I think every tester faces a situation when he gets a new feature, then he identifies test cases (or test scenarios) and then he needs to decide what should be automated and what to automate first. In this article, I’d like to share my way of prioritizing test cases and choosing what to automate.

Possible steps to work with the feature are following:

Step 1: Give each scenario a value

  • Give each scenario a value from 1 to 5 based on answers to the following questions:
    (the score 1 is the lowest score, meaning the scenario is not really unique and somehow repeats the other scenarios, not really important and the score 5 is the highest score, meaning the scenario is unique, really important and will be fixed immediately)
    • How is important this scenario?
    • If the scenario is broken, how quickly it will be fixed? Will it be fixed immediately, next day or next release?
    • Is the scenario distinct from other scenarios?

Step 2: Identify the risk

  • Identify the risk and assign a risk score for each scenario from 1 to 5:
    (the score 1 is the lowest score, meaning a customer will use it rarely and doesn’t really affect customers if it’s broken and the score 5 is the highest score, meaning a customer will use it very often and it will be very big impact if the scenario is broken)
    • How often will customers use this scenario? Once a year or every day?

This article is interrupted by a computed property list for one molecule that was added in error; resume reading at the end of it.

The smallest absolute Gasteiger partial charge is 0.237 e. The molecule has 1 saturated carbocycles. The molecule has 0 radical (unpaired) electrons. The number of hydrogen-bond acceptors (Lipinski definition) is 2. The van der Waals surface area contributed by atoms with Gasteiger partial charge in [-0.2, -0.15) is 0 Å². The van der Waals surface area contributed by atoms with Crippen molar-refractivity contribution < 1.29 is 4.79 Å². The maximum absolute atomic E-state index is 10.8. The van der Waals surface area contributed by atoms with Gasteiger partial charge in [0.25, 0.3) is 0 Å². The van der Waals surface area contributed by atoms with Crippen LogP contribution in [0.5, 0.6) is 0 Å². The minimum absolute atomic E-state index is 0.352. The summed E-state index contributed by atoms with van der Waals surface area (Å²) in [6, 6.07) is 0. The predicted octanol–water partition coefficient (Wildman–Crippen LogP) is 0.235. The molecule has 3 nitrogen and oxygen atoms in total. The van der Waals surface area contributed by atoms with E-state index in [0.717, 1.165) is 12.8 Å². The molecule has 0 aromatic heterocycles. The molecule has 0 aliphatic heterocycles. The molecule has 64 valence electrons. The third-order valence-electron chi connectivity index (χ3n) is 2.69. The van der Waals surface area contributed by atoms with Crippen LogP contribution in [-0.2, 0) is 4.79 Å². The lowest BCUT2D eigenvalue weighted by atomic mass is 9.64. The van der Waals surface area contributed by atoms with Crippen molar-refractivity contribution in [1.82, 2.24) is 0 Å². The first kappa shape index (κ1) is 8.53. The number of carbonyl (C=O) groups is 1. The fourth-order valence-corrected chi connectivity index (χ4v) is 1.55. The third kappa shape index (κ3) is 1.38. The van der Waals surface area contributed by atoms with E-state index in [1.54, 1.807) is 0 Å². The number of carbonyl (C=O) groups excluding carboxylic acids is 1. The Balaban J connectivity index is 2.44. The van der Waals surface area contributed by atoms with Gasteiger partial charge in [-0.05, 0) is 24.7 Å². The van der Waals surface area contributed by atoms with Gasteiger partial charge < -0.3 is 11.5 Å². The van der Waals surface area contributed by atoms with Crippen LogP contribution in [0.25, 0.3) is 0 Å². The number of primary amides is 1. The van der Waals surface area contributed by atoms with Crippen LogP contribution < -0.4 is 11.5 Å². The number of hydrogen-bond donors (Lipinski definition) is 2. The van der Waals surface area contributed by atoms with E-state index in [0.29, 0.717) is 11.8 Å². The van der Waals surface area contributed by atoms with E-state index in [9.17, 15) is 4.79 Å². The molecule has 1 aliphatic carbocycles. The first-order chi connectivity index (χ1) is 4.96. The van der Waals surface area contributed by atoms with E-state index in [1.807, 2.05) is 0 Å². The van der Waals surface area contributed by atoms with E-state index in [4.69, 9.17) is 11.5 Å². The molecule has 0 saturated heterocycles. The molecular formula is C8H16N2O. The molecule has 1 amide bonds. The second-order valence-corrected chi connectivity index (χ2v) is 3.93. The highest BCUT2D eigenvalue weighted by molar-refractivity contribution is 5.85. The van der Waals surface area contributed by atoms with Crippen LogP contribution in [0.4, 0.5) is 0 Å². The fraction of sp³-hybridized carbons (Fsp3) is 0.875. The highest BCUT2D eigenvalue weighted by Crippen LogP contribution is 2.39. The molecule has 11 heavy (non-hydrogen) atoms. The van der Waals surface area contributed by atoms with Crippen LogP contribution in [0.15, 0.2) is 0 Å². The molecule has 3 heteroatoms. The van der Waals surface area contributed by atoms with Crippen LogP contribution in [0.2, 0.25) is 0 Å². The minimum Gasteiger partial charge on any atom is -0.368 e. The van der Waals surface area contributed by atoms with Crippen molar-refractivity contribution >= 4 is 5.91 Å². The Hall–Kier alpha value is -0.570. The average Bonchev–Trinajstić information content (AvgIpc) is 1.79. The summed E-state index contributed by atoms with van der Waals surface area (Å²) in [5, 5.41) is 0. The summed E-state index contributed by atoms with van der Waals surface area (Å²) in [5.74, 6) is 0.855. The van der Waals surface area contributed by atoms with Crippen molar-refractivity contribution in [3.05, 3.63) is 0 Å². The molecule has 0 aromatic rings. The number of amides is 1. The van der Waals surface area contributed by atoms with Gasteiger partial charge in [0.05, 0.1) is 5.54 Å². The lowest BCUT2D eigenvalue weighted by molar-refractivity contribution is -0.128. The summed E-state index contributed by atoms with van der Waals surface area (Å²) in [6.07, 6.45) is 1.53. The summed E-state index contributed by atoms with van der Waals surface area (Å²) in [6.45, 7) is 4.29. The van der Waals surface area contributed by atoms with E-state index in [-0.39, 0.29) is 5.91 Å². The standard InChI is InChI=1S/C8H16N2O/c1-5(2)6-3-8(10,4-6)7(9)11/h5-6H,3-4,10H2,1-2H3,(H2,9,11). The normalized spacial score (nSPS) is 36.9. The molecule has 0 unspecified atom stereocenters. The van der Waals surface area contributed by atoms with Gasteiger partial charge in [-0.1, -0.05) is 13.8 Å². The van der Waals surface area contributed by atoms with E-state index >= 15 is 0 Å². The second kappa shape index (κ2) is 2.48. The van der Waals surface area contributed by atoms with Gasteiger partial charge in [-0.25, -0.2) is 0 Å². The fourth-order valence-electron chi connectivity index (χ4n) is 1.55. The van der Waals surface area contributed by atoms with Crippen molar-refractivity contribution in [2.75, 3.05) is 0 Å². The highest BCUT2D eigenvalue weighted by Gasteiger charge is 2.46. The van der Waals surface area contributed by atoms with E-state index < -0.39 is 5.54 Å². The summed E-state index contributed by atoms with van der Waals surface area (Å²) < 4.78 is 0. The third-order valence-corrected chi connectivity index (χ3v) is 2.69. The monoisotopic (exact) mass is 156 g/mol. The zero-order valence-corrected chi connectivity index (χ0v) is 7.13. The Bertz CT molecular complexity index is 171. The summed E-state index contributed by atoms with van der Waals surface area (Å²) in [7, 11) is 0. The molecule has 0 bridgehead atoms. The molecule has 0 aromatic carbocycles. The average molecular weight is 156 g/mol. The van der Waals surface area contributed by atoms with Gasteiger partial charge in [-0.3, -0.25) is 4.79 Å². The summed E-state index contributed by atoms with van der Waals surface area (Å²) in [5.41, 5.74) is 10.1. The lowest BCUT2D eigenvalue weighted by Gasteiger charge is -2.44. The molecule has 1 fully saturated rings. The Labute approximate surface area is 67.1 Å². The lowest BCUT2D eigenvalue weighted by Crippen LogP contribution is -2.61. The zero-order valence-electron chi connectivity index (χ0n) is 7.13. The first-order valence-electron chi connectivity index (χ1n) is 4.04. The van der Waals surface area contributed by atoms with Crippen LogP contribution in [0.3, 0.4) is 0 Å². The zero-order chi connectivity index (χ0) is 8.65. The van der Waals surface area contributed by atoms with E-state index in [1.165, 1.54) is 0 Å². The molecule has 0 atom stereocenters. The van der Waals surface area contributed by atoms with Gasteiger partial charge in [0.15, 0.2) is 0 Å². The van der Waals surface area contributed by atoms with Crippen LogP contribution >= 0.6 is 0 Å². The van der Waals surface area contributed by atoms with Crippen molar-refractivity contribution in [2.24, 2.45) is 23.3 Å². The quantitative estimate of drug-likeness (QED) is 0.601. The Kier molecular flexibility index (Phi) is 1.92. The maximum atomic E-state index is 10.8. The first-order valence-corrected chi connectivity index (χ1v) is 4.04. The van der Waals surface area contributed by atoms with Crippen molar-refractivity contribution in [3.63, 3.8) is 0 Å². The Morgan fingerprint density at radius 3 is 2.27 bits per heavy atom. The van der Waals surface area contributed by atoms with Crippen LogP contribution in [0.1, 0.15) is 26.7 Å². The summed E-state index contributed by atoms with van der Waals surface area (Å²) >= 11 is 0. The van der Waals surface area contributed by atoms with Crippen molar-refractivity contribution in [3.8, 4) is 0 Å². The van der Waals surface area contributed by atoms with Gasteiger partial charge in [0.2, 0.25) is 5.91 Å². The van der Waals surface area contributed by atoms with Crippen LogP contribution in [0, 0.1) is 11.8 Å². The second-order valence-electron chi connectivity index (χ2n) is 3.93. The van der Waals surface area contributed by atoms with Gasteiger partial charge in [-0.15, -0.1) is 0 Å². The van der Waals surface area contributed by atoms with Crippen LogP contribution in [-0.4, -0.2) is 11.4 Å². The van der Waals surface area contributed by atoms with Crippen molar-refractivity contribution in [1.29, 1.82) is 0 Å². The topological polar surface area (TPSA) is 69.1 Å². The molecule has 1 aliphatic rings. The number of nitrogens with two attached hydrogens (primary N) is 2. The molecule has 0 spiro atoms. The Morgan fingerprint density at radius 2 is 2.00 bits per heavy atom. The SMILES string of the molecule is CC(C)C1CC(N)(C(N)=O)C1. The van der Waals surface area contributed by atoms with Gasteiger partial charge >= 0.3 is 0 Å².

• If the scenario is broken, what the impact will be on customers? Customers can loose their data or it might be just a small inconvenience.

Step 3: Identify the cost of automation

  • Identify the cost of automation and assign a cost score for each scenario from 1 to 5:
    (the score 1 is the lowest score, meaning the scenario is very difficult to automate and it will take a lot of time to automation and the score 5 is the highest score, meaning the scenario is easy and quickly to automate)
    • How easy would be to write the test for this scenario?
    • How quickly can you write this test?

Step 4: Select what to automate

  • Summarize all values and choose the score level to be automated.

Result table

In the end, you should get a table with values and after sorting it you can choose which a total score you would like to automate.

For example, you get a table like this:

ScenarioValueRiskCostTotal score
Scenario description 155515
Scenario description 254312
Scenario description 344311
Scenario description 443310
Scenario description 52316

After sorting the table we may decide to automate scenarios with total score >= than 11 and we may keep test scenarios which have the total score < 11 for manual execution.

Conclusion

You can use the same method to prioritize your test cases across multiple features.

How do you decide what to automate? Please, share your experience with me in the comments down below!

Categories: Testing

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